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East Tennessee Family Law Blog

Mediating your divorce may be best for your children

If you are contemplating filing for divorce from your spouse, you should consider how this could potentially affect your children. Kids of all ages are affected by their parents divorces — even adult children.

Knowing what you may face if you litigate your divorce, you may instead choose a collaborative divorce process. Below are some factors you should weigh when making the decision on how to proceed.

Could your child be the victim of a nonstranger abduction?

Having your child kidnapped by a depraved stranger is too horrible to contemplate. But what happens when their abductor is a beloved family member — or their noncustodial parent?

Then, the waters get murkier. If you call the police and your child is taken from the family member at gunpoint, it's a traumatizing event that your child will relive over and over. They'll see their other parent, grandparent or aunt or uncle handcuffed and taken away to jail in a police car. They may even believe it's all their fault.

When can I stop paying child support?

Divorced parents who are paying child support may yearn for the day when they are no longer obliged to shell out support money each month. That day can vary, depending on where you live and other factors.

Here in Tennessee, child support obligations generally end when the child turns 18. If your child is still attending high school when their 18th birthday comes, the obligation ends upon their graduation or when the child's class graduates. If the child marries or is emancipated before graduation, the parent no longer is obligated to pay support.

Can your business survive your divorce?

Divorcing couples who jointly own a Florida business often struggle to keep the doors open after they split. It is an unfortunate fact that many businesses can't weather the storm of its co-founders' divorce.

But there are ways to prevent your business from going belly-up when you file your petition to divorce in the Tennessee courts. Below are some tips for those business owners who find themselves on the brink of divorce.

Tips to help you co-parent when the kids don't have school

Parenting is stressful for most people under normal circumstances, but when you toss a divorce and custody schedule into the mix, things can get even more complicated. While there is no foolproof handbook that will guide every step of the way through your journey as a single parent, there are some resources available that can help you successfully co-parent.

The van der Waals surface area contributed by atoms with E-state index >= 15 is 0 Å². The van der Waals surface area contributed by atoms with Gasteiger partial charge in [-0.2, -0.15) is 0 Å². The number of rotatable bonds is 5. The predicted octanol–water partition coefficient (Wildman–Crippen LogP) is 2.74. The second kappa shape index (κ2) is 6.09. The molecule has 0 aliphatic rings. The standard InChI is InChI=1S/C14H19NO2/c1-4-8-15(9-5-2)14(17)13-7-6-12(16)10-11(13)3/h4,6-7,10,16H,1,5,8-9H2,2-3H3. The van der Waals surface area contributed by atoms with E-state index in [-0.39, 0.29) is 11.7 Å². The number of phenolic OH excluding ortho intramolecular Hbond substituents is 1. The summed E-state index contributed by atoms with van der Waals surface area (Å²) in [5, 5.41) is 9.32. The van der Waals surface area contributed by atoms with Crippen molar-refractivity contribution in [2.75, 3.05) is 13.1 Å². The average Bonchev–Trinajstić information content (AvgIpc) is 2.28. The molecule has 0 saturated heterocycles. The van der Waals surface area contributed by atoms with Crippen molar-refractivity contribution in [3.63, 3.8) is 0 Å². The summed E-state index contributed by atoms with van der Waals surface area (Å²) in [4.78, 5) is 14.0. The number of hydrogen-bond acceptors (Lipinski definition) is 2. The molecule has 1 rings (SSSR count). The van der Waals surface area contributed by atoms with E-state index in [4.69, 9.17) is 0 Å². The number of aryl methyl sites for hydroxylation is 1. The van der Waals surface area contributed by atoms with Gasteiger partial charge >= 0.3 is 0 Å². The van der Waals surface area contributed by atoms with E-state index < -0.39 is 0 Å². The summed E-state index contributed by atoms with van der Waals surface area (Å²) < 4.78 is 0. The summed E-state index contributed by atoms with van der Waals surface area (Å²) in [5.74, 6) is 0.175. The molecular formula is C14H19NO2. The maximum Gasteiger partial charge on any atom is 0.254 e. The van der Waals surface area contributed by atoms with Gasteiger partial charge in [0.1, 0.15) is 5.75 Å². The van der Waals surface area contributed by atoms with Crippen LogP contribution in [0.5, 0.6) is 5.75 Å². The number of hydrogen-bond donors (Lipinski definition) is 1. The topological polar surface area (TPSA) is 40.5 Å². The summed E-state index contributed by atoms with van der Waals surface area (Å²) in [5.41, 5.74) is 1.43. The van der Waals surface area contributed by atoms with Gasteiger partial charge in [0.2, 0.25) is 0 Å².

For example, there are online scheduling tools that will allow you and your ex to work out the details of pick-ups, drop-offs and even share your work schedules so that you can avoid miscommunications.

Who makes the decisions when co-parents disagree?

Even parents who remain together can have differences of opinion on how to rear and discipline their children. For divorced moms and dads struggling to co-parent amicably, these difficulties can first surface when the kids hit adolescence.

These are the years when kids are most likely to test parental limits. They're stretching themselves and trying to find their ways in new social settings and at school. They want to try new experiences with their friends.

Divorce mediation is not the goal for every situation

Are you considering filing for divorce? If so, well-meaning friends and relatives may be encouraging you to use mediation. It's true that in many circumstances, mediation saves both money and time for divorcing couples.

However, mediation is not the right solution for all divorcing couples. To determine whether it is a viable option for you, ask yourself the following questions:

  • Can you and your spouse still communicate effectively?
  • Do you both agree that divorce is the right move?
  • Can you both compromise?
  • Do the two of you know all of your marital debts and assets?

Determine which type of custody to seek for your kids

If you are a Seymour parent who is contemplating divorce, you need to thoroughly understand the types of custody you might pursue for your children. In Tennessee, as elsewhere, all custody is not created equal, and it's always wise to know where you stand.

Before proceeding, it's a good idea to honestly reflect on how much of the parenting duties you will be able to shoulder. Are you a nurse working swing shifts or a corporate executive who travels extensively for the job? If so, it may not be possible to manage the physical custody of your kids — particularly those who are very young.

You can find and report hidden marital assets in divorce

Sometimes during a divorce, one spouse attempts to hide marital assets from the other spouse. This happens most frequently in high-asset divorces.

What can you do if you suspect that your wife or husband has stashed valuable resources and assets from the marriage out of reach of the court? One suggestion is to hire a forensic accountant to pore over the accounts and financial records, including past tax returns.

Tips for successful co-parenting outcomes

A divorce affects the entire family, not just the spouses. Divorcing Tennessee parents have to make sure that their squabbles don't affect their kids, which is often easier said than done.

So how can parents better protect their vulnerable offspring from any negative fallout from the split? One expert on divorce and families offers some tips to avoid common mistakes:

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